In this time of social distancing and stay-at-home orders, we certainly do not want the working families of Rhode Island displaced from their places of residence. Furthermore, our small business owners are already facing monumental challenges due to this pandemic. To seize their property for non-payment of taxes during this time would be catastrophic to our local economy.
Rhode Island House and Senate Republicans are calling for an immediate continuity of legislative operations plan from Governor Raimondo, Speaker Mattiello and Senate President Ruggerio. The letter, signed unanimously by both House and Senate Minority Caucuses was sent electronically to all General Assembly members on Sunday, March 29, 2020.
At the request of Governor Gina Raimondo, the Disaster Emergency Funding Board has voted to authorize the state to borrow $300 million from private sector entities. General Treasurer Seth Magaziner explained that this debt will be in the form of an “appropriation pledge” and will have about a 3 percent annual interest rate. Treasurer Magaziner also indicated that Rhode Island’s Rainy-Day Fund of approximately $200 million is nearly exhausted. Furthermore, projections were presented showing Rhode Island could have a deficit of about $200 million by the end of the fiscal year.
R.I. Republican Party Chairwoman Sue Cienki commented: “There are three points that need to addressed here. First, by borrowing up to $300 million through an appropriation pledge, the Disaster Emergency Funding Board appears to be circumventing our state’s constitutional debt restrictions. A legally non-binding appropriation pledge is comparable to a moral obligation. Because we are circumventing the constitution, Rhode Island will pay a higher interest rate. An interest rate of about 3 percent for short term government debt is undoubtedly higher than the cost of debt using the full faith and credit of the State of Rhode Island. For example, paying an interest rate of three percent is similar to the fixed interest rate on a fifteen-year mortgage. Simple lesson here: when you circumvent the constitution, you pay more.”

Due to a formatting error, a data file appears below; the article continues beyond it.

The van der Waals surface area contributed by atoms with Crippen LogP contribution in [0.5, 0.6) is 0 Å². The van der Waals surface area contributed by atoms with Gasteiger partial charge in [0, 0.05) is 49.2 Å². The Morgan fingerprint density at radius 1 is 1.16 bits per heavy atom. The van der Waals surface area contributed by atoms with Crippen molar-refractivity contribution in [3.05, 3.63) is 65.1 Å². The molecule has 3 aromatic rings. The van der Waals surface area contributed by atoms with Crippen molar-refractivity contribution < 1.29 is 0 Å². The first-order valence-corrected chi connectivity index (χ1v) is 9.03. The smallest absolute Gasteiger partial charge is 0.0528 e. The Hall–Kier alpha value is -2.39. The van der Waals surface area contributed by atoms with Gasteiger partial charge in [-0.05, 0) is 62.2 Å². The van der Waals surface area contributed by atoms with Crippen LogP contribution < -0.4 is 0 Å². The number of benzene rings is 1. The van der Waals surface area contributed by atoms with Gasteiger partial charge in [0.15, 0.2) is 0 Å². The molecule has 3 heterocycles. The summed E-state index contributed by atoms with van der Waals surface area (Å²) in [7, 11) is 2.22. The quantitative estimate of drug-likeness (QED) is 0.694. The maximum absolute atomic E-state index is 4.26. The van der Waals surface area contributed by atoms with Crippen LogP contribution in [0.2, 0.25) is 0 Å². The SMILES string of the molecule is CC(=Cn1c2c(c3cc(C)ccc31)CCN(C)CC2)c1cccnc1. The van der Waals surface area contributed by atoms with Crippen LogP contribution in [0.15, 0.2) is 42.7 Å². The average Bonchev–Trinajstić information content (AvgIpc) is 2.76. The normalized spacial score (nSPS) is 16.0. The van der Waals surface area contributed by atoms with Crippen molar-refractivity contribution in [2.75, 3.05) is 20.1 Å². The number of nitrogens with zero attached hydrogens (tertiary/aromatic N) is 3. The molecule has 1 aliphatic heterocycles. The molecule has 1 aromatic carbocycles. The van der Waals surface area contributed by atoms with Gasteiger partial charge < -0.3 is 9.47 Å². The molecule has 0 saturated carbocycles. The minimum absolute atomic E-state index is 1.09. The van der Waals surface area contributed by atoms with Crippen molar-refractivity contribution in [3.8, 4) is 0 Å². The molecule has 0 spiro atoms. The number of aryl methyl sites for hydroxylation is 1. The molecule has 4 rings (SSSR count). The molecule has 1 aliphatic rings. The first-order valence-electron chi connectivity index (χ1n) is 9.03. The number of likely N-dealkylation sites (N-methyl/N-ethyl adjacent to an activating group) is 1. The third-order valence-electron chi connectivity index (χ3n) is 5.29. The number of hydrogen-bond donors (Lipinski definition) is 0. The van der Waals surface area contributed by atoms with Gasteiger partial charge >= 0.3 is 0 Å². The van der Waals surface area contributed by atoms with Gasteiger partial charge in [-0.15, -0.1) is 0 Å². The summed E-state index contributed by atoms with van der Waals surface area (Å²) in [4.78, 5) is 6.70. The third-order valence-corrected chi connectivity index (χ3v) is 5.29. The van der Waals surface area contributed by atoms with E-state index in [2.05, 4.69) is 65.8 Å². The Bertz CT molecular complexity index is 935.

At the request of Governor Gina Raimondo, the Disaster Emergency Funding Board is meeting to potentially authorize the state to borrow $300 million from private sector entities. The Disaster Emergency Funding Board consists of four members: House Speaker Nicholas Mattiello, Senate President, Dominick Ruggerio, Senate Finance Committee Chairman William Conley and House Finance Committee Chairman Marvin Abney. The Rhode Island’s Constitution (Article 6, Section 16, Section 17, and Section 21) places significant restrictions on the ability to incur debt without voter general. At this time, Rhode Island’s Rainy-Day Fund is approximately $200 million.
In this unprecedented time, when terms like "social distancing" have become the new normal, it is paramount that we first take all necessary precautions to keep ourselves and our loved ones safe. It is also important to be mindful of all the ripple effects that COVID-19 will cause to our community beyond health, especially our small businesses here in Rhode Island. As taking reasonable precautions are necessary and social distancing becomes more commonplace, many restaurants, stores and service providers are being severely impacted.
There are a few ways you can support our local small businesses while still keep yourself and your family safe while social distancing.
- Many local restaurants are now offering "curbside" pick-up at their locations. Also many restaurants who did not previously are now offering delivery service.
- Local retailers are making a push to sell gift cards to be used at a later date. These small purchases can have an impact on business owners working capital during this time.
- Many local businesses can provide you services remotely, over the phone, via email or on their website.